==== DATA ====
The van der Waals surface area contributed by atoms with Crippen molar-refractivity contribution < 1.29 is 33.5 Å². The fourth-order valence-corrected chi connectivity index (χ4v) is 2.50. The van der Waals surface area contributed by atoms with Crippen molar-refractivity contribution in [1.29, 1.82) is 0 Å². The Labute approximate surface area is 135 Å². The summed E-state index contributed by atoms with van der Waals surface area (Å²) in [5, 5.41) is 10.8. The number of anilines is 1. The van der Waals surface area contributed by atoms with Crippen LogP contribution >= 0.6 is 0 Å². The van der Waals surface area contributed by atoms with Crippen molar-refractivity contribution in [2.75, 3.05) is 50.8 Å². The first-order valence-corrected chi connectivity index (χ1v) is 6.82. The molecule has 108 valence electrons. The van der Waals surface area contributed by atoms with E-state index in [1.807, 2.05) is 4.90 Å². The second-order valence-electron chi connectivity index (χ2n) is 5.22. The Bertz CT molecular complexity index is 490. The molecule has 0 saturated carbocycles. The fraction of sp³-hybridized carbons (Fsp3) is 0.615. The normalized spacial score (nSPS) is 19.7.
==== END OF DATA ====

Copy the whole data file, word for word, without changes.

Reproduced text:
The van der Waals surface area contributed by atoms with Crippen molar-refractivity contribution < 1.29 is 33.5 Å². The fourth-order valence-corrected chi connectivity index (χ4v) is 2.50. The van der Waals surface area contributed by atoms with Crippen molar-refractivity contribution in [1.29, 1.82) is 0 Å². The Labute approximate surface area is 135 Å². The summed E-state index contributed by atoms with van der Waals surface area (Å²) in [5, 5.41) is 10.8. The number of anilines is 1. The van der Waals surface area contributed by atoms with Crippen LogP contribution >= 0.6 is 0 Å². The van der Waals surface area contributed by atoms with Crippen molar-refractivity contribution in [2.75, 3.05) is 50.8 Å². The first-order valence-corrected chi connectivity index (χ1v) is 6.82. The molecule has 108 valence electrons. The van der Waals surface area contributed by atoms with E-state index in [1.807, 2.05) is 4.90 Å². The second-order valence-electron chi connectivity index (χ2n) is 5.22. The Bertz CT molecular complexity index is 490. The molecule has 0 saturated carbocycles. The fraction of sp³-hybridized carbons (Fsp3) is 0.615. The normalized spacial score (nSPS) is 19.7.